Danish actress Paprika Steen made awards history on Sunday by winning both best actress and best supporting actress prizes at the Danish film critics' Bodil Awards - having done exactly the same at last month's Danish academy awards, the Roberts.
Steen (pictured) and director Susanne Bier took centre stage at Sunday night's Bodil Awards, which are handed out by the Danish association of film critics.
Steen secured both the best actress and best supporting actress prizes for Okay and Open Hearts respectively, with Open Hearts also named best film.
Nikolaj Lie Kaas took the best supporting actor award for his role in Bier's Open Hearts - a critical and commercial Dogme hit. It is his third award despite his youth, having previously won in 1992 for Soren Kragh-Jacobsen's The Boys From St Petri and in 1999 for Lars von Trier's The Idiots.
Beating the two veterans Ole Ernst (Okay) and Jorgen Kiil (Minor Mishaps) as well as the popular Mads Mikkelsen (Open Hearts), Jens Albinus took the best actor award for Nils Malmros' Facing The Truth.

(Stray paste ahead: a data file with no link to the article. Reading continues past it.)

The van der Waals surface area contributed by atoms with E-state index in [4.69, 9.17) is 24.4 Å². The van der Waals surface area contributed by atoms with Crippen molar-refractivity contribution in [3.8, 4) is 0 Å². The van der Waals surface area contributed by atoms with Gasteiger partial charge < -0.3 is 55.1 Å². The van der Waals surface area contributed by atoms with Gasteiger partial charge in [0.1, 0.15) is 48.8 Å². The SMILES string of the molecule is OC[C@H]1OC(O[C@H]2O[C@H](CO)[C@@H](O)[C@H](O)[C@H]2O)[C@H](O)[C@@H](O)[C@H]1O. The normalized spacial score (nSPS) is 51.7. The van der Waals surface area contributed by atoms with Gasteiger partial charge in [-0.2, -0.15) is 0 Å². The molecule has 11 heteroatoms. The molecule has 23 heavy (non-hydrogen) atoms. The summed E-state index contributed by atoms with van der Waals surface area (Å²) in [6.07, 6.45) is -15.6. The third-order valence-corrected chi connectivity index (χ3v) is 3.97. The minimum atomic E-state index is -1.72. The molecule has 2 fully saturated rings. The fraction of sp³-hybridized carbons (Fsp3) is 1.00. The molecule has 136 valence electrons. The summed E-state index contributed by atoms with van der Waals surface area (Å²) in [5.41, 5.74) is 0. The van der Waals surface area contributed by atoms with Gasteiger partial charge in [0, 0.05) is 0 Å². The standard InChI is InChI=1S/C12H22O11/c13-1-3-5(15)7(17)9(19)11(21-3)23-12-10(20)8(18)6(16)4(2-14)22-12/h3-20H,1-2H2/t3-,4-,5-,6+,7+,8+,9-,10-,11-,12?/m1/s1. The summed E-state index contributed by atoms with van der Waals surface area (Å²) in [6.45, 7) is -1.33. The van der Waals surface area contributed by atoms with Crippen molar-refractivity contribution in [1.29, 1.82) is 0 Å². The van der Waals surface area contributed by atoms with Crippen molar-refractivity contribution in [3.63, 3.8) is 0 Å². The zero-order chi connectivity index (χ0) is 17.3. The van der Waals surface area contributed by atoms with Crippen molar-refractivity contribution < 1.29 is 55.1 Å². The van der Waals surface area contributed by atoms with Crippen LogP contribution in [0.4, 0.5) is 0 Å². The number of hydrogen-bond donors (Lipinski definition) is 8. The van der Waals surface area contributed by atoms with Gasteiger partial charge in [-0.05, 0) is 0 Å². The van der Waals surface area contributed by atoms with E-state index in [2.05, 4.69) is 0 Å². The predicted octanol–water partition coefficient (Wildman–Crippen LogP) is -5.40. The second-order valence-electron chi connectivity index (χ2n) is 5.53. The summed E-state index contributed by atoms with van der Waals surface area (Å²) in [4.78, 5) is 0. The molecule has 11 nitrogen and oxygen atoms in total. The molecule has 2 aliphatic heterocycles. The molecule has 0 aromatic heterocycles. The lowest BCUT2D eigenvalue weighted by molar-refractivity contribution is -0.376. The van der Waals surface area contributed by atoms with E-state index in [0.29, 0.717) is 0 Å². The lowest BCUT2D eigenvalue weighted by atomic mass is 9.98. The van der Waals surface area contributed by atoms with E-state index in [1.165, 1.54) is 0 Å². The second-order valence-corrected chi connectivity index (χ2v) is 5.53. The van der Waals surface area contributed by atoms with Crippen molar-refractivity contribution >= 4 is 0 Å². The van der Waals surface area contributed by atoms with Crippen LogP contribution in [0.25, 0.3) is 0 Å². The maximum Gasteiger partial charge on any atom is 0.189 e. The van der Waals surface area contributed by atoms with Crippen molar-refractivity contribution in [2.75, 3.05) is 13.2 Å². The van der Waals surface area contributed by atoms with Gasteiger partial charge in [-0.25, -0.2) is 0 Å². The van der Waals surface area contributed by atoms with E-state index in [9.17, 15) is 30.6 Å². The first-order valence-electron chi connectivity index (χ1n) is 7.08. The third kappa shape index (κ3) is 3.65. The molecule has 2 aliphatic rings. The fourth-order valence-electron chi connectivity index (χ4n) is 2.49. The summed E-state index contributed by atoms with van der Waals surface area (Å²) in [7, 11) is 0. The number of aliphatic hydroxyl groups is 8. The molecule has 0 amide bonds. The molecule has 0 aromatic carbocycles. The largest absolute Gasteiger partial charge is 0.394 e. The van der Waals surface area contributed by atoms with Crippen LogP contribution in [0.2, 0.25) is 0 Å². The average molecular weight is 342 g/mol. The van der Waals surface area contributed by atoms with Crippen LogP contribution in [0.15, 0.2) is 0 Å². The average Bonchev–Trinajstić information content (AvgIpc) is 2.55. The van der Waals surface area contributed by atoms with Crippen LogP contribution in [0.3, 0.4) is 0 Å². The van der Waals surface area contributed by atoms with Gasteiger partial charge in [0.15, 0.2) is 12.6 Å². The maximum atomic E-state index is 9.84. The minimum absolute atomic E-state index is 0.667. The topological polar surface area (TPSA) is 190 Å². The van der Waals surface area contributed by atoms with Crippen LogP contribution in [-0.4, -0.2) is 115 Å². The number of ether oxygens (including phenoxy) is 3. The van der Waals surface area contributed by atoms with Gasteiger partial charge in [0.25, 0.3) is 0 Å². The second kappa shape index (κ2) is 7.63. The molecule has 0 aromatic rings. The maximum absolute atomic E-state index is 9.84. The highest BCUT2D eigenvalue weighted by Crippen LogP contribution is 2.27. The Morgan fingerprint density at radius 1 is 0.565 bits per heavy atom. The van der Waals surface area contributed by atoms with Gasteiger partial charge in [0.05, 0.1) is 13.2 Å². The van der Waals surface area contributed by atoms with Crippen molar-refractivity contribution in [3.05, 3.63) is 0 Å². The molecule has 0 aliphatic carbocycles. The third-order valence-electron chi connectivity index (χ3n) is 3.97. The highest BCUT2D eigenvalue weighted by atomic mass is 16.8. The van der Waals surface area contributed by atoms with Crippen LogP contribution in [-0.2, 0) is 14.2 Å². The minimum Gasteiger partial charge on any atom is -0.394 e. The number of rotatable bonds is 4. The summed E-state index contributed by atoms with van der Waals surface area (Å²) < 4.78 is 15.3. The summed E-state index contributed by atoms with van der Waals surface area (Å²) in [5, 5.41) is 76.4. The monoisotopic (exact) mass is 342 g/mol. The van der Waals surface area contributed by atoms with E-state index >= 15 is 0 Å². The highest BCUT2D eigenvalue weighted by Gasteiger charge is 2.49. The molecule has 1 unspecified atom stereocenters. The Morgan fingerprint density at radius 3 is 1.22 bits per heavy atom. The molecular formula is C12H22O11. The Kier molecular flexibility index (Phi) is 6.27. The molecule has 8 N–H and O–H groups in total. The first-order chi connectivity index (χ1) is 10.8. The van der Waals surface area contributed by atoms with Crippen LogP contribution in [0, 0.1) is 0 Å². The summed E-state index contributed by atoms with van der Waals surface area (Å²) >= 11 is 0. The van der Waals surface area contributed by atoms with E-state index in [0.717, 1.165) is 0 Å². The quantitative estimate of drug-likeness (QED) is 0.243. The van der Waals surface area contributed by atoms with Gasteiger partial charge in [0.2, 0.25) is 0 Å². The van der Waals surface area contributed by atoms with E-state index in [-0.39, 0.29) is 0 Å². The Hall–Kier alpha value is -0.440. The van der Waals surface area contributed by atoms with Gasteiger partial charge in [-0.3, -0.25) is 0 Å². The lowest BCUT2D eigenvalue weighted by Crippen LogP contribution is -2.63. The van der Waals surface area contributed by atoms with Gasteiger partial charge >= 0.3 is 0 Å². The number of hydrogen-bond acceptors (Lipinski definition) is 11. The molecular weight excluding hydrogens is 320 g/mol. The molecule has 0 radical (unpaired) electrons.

Three honorary awards were given to screenwriters who have been instrumental in the success that the Danish film industry has enjoyed in recent years.
Mogens Rukov is a teacher at the National Film School as well as a collaborator with Thomas Vinterberg and von Trier among others. Kim Fupz Aakeson has written such hits as The One And Only, Okay, Minor Mishaps and Old New Borrowed And Blue, while the prolific Anders Thomas Jensen has been a co-writer of films including Mifune, Wilbur Wants To Kill Himself and Open Hearts and is a director in his own right.
Best foreign-language prize winners were Pedro Almodovar's Talk To Her and David Lynch's Mulholland Drive as best non-American and best American film. The Bodils have been given out since 1948, making the awards some of the oldest in the world.